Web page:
Bangladesh: A Mindset of Development

'Laolu Samuel-Biyi
Bangladesh: A Mindset of Development

In February, I observed the Nigerian presidential and governorship election week from Bangladesh. Bordering India and Myanmar, Bangladesh is the world’s eight most populous and the most densely populated country. It’s a Muslim-majority country with 98% of people being Bengali and speaking the Bengali language.

It was my first time in any part of Asia and I was especially curious about Bangladesh. The country has been in the news for many good things in recent times. It’s become another Asian reference-point for rapid economic growth and development, and coming from Nigeria where things tend to be slow or regressive, I wanted to seek out the formula or at least find a unique element.

I landed at the Hazrat Shahjalal International Airport and everything felt just like Lagos. I was not expecting much in terms of sophistication or efficiency, but it felt all too familiar; I felt at home! From the airport experience, the drive to the hotel was predictable and it was just as chaotic as one would expect in major African cities like Lagos, Abidjan, and to a lesser extent, Nairobi. I felt a momentary sense of comfort in the thought that, perhaps, we’re not doing too badly in Africa, and our issues are definitely not unique. I still wondered about all the positive macro-level indicators in Bangladesh though. It might not look like it on the ground, but the data says they’re doing very well.

A high-end district.

With the kind guidance of my host organization, BRAC (the world’s largest NGO), I spent a week between the capital, Dhaka, and Mymensingh, a secondary city a few hours north, absorbing the culture, enjoying the food (mostly rice and curry), talking to people and observing, while I followed the triggering updates from the Nigerian elections on the side.

There are several possible academic explanations for the country’s growth: socialism, development funding, manufacturing, diaspora remittances, etc., but those aside, a simple, interesting observation that stood out to me—and I’m not sure if this is a consequence or a cause—is the mindset of development that oozes out of the people. Maybe I was in the bubble of the BRAC organization, but I walked the streets of Dhaka and Mymensingh, spoke with ordinary people and expatriates, discussed with University students, and I didn’t get the air of desolation and resignation that’s thick in Nigeria. The country is an active project: people there think it can develop soon, and everyone is trying to do something about it or about themselves to participate in it.

You hear the typical developing-world complaints about widespread corruption, crime, and incompetence a lot, but everyone seems to be charged towards overcoming those things. It was also a political season in the country, and the campaigns and rallies were intense, with visible participation on the streets and across mainstream media. In general, the people seem to be genuinely good people who hold culture and religion to heart. Although, in my opinion, culture and religion have played their part in holding every society back, there is a latent rebellion to temper the regressive aspects in Bangladesh, especially from young women.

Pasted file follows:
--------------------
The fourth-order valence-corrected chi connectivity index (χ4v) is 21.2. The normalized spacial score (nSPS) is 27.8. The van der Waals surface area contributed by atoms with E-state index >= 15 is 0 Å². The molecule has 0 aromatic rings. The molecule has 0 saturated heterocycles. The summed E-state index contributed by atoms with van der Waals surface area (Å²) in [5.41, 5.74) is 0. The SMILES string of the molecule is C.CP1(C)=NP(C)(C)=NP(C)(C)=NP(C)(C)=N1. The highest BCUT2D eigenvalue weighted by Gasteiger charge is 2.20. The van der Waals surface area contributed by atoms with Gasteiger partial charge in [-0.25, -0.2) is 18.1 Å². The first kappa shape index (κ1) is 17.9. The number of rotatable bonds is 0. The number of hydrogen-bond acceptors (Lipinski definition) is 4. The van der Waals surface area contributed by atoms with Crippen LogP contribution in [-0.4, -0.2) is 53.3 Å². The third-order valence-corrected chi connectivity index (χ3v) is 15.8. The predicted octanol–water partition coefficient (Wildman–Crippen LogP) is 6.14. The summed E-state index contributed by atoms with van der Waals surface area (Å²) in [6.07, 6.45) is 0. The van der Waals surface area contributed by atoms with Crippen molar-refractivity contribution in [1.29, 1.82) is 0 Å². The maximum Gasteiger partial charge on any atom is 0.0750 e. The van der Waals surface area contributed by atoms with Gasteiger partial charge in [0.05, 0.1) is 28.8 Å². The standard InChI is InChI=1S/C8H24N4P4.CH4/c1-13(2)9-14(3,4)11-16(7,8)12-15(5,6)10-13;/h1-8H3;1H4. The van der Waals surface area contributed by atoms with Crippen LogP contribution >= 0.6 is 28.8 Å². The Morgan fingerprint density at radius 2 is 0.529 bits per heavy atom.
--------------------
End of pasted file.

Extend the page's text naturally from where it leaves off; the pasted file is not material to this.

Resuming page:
Bangladesh reminded me of the “Good People, Great Nation” orientation campaign that almost worked a few years ago in Nigeria. It seems to be a nation of generally good people, without an instinct at the basic level to cheat, bribe or extort, and with a consensus that the nation is underdeveloped. Bangladesh still has a very long way to go, but if there are a people that can develop dramatically over the next two decades, it’s the people of Bangladesh; a people with a mindset of development, starting from the top and visible throughout in the layman’s body language.

Bringing it back home to Nigeria, there’s a national orientation that’s missing; there is a general perception that a developed future is a tall, distant order. Most people have resigned to the idea that the rot is too deep and systemic, and we need a radical savior (an army of saviors) if things are going to turn around. This emotion propelled former military president, Buhari, into power in 2015, and there was broad optimism then that could have been mined into a national mindset of development. Regretfully, that chance has mostly been squandered, and the resignation is even deeper now, as evidenced by an unprecedented exodus of talent to saner countries. I still think the people are correct in this idea because I believe a development mindset cannot be grown bottom-up. So, since it might look like we’re a few years away from seeing a new spark that could start the wildfire of nation-building within ordinary people, individuals will continue to work towards self-preservation, and one can’t blame them.

Bangladesh Agricultural University, Mymensingh

Show Comments (1)


  • Sabbir Jubaer

    Brother, I very much liked the article as a good analysis.
    I shall wait to see how far Bangladesh goes in the next 20 years.

    • Article Author
    • Reply

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